NASA’s Hubble Space Telescope Captures a Fleeing Black Hole Forging a Fiery Path of Stars


Scientists estimate that the black hole’s mass is equivalent to that of 20 million suns.

Experience the Cosmic Spectacle: NASA’s Hubble Space Telescope fortuitously captures visuals of a “runaway” black hole charging through the universe, blazing a trail of freshly-formed stars in its wake. With a mass equivalent to that of 20 million suns, this black hole moves so swiftly that in our solar system, it could zip from Earth to the Moon in a mere 14 minutes, as per NASA.

Witness the Astonishing “Contrail” of Stars: Twice the size of the Milky Way, the 200,000-light-year “contrail” of stars is a mesmerizing sight that the black hole has left behind. According to NASA, this rare phenomenon is likely the outcome of a “game of galactic billiards” among three colossal black holes. The black hole is moving through a narrow corridor, plowing into gas in front of it, and inducing the formation of new stars. NASA reports that this sighting is an unprecedented discovery.

Pieter van Dokkum from Yale University in New Haven, Connecticut, describes the sight as the aftermath of the black hole, stating, “What we’re seeing is the aftermath. Like the wake of a ship we’re seeing the wake behind the black hole. The trail must have lots of new stars, given that it is almost half as bright as the host galaxy it is linked to.”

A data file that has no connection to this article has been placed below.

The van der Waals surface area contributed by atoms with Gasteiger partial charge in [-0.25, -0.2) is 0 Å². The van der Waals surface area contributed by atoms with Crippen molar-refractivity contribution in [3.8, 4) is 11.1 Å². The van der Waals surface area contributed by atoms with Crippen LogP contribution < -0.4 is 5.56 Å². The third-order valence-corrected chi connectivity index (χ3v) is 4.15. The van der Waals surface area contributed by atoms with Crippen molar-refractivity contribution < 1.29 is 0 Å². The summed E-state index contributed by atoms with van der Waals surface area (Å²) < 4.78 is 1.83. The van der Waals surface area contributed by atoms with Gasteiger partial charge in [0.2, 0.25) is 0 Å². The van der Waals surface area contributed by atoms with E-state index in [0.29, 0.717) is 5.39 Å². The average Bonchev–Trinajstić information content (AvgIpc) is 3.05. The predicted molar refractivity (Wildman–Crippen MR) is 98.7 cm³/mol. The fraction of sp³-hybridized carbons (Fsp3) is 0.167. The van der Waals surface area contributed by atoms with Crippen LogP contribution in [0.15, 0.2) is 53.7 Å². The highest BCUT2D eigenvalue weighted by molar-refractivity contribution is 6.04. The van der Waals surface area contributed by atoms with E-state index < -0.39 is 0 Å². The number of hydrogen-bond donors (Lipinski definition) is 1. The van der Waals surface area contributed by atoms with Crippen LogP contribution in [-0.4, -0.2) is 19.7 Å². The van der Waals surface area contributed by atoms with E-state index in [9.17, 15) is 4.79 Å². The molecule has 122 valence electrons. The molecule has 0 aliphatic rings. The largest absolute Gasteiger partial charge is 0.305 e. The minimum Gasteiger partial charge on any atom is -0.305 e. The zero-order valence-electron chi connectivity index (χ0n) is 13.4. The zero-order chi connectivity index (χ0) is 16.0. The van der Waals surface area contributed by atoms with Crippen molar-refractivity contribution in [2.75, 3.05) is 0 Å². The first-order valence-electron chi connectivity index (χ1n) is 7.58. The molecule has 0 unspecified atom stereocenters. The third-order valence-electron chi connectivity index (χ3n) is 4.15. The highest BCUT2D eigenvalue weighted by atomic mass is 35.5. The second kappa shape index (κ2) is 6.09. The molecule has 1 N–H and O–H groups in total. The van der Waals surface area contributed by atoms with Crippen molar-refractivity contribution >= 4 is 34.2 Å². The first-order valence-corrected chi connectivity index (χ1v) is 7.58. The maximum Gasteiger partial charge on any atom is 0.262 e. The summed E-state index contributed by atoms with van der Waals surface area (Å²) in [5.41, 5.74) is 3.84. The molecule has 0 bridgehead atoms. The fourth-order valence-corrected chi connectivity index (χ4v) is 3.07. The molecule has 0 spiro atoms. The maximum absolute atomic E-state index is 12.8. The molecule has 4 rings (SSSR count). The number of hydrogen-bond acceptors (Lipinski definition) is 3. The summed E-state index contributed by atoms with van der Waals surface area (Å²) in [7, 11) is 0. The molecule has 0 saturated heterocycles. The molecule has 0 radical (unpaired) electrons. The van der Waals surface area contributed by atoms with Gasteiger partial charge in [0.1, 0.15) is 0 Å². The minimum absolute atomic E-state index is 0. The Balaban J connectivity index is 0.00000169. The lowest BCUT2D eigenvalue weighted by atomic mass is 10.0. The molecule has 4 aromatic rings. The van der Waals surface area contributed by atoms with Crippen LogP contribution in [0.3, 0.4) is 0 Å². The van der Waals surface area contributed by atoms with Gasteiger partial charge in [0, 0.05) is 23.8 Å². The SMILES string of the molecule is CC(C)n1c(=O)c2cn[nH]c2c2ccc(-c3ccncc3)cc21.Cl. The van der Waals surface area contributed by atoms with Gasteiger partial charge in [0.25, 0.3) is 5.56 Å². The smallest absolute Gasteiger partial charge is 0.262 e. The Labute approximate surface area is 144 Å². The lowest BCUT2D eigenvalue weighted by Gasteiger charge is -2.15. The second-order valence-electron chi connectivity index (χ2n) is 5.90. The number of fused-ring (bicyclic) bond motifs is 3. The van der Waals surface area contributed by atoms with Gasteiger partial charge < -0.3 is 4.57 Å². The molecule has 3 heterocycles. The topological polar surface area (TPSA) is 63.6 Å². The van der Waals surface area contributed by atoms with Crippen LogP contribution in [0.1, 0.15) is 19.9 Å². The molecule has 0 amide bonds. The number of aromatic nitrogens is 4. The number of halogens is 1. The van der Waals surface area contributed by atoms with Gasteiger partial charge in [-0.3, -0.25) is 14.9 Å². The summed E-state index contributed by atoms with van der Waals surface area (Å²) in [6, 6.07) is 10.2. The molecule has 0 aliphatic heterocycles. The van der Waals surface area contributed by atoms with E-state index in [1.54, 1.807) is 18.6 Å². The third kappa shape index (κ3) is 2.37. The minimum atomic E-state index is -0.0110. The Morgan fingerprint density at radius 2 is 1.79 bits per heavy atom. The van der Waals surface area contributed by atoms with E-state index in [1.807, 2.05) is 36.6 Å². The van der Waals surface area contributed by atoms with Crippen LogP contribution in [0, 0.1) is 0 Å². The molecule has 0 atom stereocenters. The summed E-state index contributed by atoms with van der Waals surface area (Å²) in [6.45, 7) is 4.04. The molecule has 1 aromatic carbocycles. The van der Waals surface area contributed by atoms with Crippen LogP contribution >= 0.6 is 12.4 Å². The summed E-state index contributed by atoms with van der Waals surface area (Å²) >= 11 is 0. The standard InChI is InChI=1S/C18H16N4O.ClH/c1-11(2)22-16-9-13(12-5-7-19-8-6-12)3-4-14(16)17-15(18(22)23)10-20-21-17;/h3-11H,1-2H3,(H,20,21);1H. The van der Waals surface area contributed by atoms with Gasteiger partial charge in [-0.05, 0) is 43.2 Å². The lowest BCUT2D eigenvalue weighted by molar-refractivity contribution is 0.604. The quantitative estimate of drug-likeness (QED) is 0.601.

Van Dokkum said, “It was pure serendipity.”

According to NASA, he was “just scanning through the Hubble image and then I noticed that we have a little streak. I immediately thought, ‘oh, a cosmic ray hitting the camera detector and causing a linear imaging artifact.'” Van Dokkum explained, “When we eliminated cosmic rays we realized it was still there. It didn’t look like anything we’ve seen before.” The researcher was initially searching for globular star clusters in a nearby dwarf galaxy when he stumbled upon this unprecedented phenomenon.

NASA, ESA, Pieter van Dokkum (Yale); Image Processing: Joseph DePasquale (STScI)

Van Dokkum delved deeper into the discovery and confirmed that it was the result of a black hole plowing through a gas halo enveloping its host galaxy.

NASA hypothesizes that the phenomenon, dubbed an “intergalactic skyrocket,” is the culmination of multiple collisions of supermassive black holes. The first two galaxies are believed to have merged approximately 50 million years ago, resulting in the occurrence we are observing today.


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